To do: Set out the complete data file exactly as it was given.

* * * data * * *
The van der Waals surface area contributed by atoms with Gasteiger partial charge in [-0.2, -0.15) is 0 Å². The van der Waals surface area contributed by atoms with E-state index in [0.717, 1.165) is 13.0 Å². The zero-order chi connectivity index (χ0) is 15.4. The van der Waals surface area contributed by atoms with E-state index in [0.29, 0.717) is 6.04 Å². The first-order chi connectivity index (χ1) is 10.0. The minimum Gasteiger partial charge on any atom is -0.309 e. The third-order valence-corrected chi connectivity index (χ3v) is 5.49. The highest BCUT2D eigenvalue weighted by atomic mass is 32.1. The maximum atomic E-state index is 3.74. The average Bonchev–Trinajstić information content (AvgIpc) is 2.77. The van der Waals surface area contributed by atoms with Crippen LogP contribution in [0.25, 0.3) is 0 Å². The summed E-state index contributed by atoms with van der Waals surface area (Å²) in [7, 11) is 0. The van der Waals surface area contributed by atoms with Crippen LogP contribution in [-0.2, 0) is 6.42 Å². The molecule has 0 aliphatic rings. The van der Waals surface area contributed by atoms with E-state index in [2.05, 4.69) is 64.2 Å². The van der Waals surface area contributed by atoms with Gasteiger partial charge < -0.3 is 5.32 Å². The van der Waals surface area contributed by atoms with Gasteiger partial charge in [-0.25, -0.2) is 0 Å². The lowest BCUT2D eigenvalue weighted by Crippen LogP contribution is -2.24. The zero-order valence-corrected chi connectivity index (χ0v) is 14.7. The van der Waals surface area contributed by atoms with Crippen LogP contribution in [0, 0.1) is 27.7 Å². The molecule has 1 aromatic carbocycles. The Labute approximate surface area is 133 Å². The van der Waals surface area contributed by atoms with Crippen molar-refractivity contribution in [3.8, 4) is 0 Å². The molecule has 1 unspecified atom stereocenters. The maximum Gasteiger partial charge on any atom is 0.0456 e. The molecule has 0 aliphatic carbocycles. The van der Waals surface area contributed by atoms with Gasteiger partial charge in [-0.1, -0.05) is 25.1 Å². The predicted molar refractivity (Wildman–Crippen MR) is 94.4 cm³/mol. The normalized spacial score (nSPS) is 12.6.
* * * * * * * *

The van der Waals surface area contributed by atoms with Gasteiger partial charge in [-0.2, -0.15) is 0 Å². The van der Waals surface area contributed by atoms with E-state index in [0.717, 1.165) is 13.0 Å². The zero-order chi connectivity index (χ0) is 15.4. The van der Waals surface area contributed by atoms with E-state index in [0.29, 0.717) is 6.04 Å². The first-order chi connectivity index (χ1) is 10.0. The minimum Gasteiger partial charge on any atom is -0.309 e. The third-order valence-corrected chi connectivity index (χ3v) is 5.49. The highest BCUT2D eigenvalue weighted by atomic mass is 32.1. The maximum atomic E-state index is 3.74. The average Bonchev–Trinajstić information content (AvgIpc) is 2.77. The van der Waals surface area contributed by atoms with Crippen LogP contribution in [0.25, 0.3) is 0 Å². The summed E-state index contributed by atoms with van der Waals surface area (Å²) in [7, 11) is 0. The van der Waals surface area contributed by atoms with Crippen LogP contribution in [-0.2, 0) is 6.42 Å². The molecule has 0 aliphatic rings. The van der Waals surface area contributed by atoms with E-state index in [2.05, 4.69) is 64.2 Å². The van der Waals surface area contributed by atoms with Gasteiger partial charge < -0.3 is 5.32 Å². The van der Waals surface area contributed by atoms with Gasteiger partial charge in [-0.25, -0.2) is 0 Å². The lowest BCUT2D eigenvalue weighted by Crippen LogP contribution is -2.24. The zero-order valence-corrected chi connectivity index (χ0v) is 14.7. The van der Waals surface area contributed by atoms with Crippen LogP contribution in [0, 0.1) is 27.7 Å². The molecule has 1 aromatic carbocycles. The Labute approximate surface area is 133 Å². The van der Waals surface area contributed by atoms with Crippen molar-refractivity contribution in [3.8, 4) is 0 Å². The molecule has 1 unspecified atom stereocenters. The maximum Gasteiger partial charge on any atom is 0.0456 e. The molecule has 0 aliphatic carbocycles. The van der Waals surface area contributed by atoms with Gasteiger partial charge in [-0.1, -0.05) is 25.1 Å². The predicted molar refractivity (Wildman–Crippen MR) is 94.4 cm³/mol. The normalized spacial score (nSPS) is 12.6.